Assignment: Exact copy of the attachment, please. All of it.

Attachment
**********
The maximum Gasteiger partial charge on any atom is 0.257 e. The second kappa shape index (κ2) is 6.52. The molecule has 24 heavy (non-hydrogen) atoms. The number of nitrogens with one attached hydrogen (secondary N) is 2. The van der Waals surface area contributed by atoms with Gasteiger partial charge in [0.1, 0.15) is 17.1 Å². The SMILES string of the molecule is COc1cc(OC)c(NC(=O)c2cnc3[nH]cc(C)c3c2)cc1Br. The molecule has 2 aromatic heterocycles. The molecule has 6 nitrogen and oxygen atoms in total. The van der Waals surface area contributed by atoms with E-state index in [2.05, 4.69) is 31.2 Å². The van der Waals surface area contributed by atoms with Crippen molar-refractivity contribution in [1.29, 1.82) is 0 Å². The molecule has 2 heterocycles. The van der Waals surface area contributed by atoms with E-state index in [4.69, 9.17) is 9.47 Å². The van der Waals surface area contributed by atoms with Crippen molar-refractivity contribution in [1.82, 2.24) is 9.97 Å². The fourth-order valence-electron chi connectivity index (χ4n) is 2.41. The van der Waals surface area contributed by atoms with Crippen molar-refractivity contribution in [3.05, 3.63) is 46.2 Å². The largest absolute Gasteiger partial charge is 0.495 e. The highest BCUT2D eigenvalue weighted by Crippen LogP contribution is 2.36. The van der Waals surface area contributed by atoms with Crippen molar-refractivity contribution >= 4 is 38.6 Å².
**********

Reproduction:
The maximum Gasteiger partial charge on any atom is 0.257 e. The second kappa shape index (κ2) is 6.52. The molecule has 24 heavy (non-hydrogen) atoms. The number of nitrogens with one attached hydrogen (secondary N) is 2. The van der Waals surface area contributed by atoms with Gasteiger partial charge in [0.1, 0.15) is 17.1 Å². The SMILES string of the molecule is COc1cc(OC)c(NC(=O)c2cnc3[nH]cc(C)c3c2)cc1Br. The molecule has 2 aromatic heterocycles. The molecule has 6 nitrogen and oxygen atoms in total. The van der Waals surface area contributed by atoms with E-state index in [2.05, 4.69) is 31.2 Å². The van der Waals surface area contributed by atoms with Crippen molar-refractivity contribution in [1.29, 1.82) is 0 Å². The molecule has 2 heterocycles. The van der Waals surface area contributed by atoms with E-state index in [4.69, 9.17) is 9.47 Å². The van der Waals surface area contributed by atoms with Crippen molar-refractivity contribution in [1.82, 2.24) is 9.97 Å². The fourth-order valence-electron chi connectivity index (χ4n) is 2.41. The van der Waals surface area contributed by atoms with Crippen molar-refractivity contribution in [3.05, 3.63) is 46.2 Å². The largest absolute Gasteiger partial charge is 0.495 e. The highest BCUT2D eigenvalue weighted by Crippen LogP contribution is 2.36. The van der Waals surface area contributed by atoms with Crippen molar-refractivity contribution >= 4 is 38.6 Å².